On Saturday afternoon a 5-month-old baby died while taking a nap in bed with his mother, Wichita police said Monday.
According to police this was the seventh case in Wichita this year of “co-sleeping deaths,” when a child dies while sleeping in the same bed as someone else. Last year there were seven in Wichita in total.
“It looks like it’s going to be an abominable year,” said Christy Schunn, the director of the Kansas Infant Death and SIDS Network.
Although Schunn hasn’t seen reports on a recent uptick, in recent years she said the main cause has been parents who have received mixed messages.
Never miss a local story.
When parents are tired and their babies wake up crying, they might take the baby into bed with them.
That’s because some parents have been given outdated information, Schunn said, whether it be a grandparent or a parenting book that advocates breastfeeding in bed.
Schunn said that some studies have shown breastfeeding can reduce Sudden Infant Death Syndrome, another cause of infant death, so her group supports breastfeeding. But she says some breastfeeding advocates argue that babies should sleep with their parents and Schunn says this is dangerous.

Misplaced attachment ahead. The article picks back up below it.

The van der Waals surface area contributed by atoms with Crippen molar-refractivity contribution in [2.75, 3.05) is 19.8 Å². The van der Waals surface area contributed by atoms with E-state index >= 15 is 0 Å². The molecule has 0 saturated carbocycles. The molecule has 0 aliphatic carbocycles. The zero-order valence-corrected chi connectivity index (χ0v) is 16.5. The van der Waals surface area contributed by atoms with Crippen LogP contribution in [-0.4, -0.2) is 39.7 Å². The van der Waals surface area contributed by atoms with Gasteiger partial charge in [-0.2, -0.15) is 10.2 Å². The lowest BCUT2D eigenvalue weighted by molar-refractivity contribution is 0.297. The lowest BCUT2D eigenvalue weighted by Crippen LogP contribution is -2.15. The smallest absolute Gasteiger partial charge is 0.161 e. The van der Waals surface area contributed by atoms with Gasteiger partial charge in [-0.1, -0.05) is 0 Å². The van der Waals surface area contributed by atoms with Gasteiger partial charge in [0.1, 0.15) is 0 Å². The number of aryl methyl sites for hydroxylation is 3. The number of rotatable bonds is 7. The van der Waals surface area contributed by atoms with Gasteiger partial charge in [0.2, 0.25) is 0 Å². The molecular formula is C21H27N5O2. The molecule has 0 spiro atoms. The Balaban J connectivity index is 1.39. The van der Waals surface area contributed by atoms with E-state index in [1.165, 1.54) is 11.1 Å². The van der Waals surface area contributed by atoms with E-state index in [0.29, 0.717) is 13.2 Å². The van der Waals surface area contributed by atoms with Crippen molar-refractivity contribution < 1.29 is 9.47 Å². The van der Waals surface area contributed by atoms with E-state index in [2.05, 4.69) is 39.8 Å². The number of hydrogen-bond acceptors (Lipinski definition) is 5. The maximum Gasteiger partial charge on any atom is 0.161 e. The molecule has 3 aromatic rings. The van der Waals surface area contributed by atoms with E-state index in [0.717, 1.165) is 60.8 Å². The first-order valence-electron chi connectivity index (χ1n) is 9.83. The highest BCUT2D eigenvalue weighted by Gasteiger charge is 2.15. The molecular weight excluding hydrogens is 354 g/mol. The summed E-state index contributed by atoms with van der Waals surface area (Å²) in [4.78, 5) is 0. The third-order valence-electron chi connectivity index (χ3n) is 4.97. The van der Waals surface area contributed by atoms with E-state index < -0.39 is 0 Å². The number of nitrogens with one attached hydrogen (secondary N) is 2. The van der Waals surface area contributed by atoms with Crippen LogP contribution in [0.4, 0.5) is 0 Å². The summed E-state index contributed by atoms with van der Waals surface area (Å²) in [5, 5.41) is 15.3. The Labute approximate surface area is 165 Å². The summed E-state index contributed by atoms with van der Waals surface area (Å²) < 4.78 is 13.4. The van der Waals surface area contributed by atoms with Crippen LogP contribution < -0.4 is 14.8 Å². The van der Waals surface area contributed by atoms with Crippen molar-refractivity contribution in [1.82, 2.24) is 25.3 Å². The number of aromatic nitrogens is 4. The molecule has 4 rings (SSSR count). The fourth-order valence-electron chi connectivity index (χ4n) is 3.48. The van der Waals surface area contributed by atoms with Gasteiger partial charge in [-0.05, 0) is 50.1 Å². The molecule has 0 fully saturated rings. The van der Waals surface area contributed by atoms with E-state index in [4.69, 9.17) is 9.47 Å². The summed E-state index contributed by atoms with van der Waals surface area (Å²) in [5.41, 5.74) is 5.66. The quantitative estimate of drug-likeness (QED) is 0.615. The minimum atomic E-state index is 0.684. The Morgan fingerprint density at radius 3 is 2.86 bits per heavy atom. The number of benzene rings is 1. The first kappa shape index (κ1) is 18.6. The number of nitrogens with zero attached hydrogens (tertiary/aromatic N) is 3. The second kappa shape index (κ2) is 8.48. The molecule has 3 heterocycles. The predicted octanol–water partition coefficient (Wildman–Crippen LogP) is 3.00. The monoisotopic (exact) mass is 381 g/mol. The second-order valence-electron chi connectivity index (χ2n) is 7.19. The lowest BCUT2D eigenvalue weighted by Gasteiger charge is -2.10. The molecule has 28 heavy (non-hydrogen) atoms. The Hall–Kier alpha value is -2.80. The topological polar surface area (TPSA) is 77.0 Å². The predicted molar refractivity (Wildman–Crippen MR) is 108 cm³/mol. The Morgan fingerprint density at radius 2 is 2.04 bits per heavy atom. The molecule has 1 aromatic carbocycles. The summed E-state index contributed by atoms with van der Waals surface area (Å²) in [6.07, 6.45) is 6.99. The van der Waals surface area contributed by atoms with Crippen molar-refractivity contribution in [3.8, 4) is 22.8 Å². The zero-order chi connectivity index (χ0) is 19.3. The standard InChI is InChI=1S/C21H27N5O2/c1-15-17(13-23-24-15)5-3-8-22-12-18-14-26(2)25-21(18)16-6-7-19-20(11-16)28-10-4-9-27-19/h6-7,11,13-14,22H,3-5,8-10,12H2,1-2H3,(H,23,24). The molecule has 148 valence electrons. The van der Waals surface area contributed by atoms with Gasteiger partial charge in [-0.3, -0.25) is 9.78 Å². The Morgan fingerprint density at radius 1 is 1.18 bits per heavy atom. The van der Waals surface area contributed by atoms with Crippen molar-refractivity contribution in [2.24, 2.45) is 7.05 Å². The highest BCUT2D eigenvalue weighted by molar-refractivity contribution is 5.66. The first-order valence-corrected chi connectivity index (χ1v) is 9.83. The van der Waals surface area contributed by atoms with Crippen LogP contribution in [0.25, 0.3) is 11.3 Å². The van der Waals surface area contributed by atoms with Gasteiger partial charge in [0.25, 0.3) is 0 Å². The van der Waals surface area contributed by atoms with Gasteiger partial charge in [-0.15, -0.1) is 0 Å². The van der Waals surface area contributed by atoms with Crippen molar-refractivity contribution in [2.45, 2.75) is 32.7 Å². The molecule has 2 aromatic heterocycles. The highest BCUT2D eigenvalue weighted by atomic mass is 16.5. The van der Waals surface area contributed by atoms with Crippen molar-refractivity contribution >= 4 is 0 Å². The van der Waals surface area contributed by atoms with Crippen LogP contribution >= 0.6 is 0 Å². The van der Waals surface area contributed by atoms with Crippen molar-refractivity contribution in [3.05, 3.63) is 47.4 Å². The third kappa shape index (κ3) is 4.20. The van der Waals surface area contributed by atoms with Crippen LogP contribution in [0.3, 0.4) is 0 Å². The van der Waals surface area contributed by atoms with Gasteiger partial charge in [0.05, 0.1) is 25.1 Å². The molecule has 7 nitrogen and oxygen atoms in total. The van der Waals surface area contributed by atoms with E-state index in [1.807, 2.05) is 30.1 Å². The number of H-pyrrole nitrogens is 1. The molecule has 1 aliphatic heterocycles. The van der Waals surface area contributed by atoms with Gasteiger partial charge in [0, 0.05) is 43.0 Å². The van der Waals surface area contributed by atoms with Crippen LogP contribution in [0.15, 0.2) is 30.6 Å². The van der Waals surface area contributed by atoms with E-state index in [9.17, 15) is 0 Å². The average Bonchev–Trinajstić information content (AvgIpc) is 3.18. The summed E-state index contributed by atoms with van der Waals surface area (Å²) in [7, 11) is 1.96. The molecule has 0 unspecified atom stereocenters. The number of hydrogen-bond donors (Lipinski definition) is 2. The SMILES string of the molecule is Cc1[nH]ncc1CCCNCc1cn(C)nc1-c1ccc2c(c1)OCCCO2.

Schunn says there is only one way for babies to sleep safely in their first year, encapsulated by the acronym ABC: Alone, on their Backs, in a Clutter-free Crib. The American Academy of Pediatrics started supporting this message in 2005, but the message hasn’t gotten out to everyone yet, she said.
Adult beds can be dangerous for babies. Parent can roll on top of them. Blankets and pillows can suffocate them.
“There is no such thing as safe co-bedding, because the other human in that bed is unsafe, because the other pillows are unsafe, because the mattress itself is unsafe,” Schunn said. “So you can have less risk factors, but there are still risk factors.”
Even in cribs, blankets and stuffed animals are a potential hazard.
A few years ago, Schunn said, two-thirds of the parents her group teaches about infant sleep said that if they had not received a crib, they might have put the baby to bed in an unsafe situation. Schunn says the number has been cut in half today.
But still some parents think they will wake up when they hear the baby cry or struggle if there is a problem, but that’s not what the autopsies show, she said.
“They are so small they don’t have the control you or I have,” Schunn said. “If a pillow is blocking the airway, they are breathing carbon dioxide, and there is not gasping, there is not crying. Do they wiggle out of the way a little? Maybe. What I’ve heard from everyone is there is no struggle.”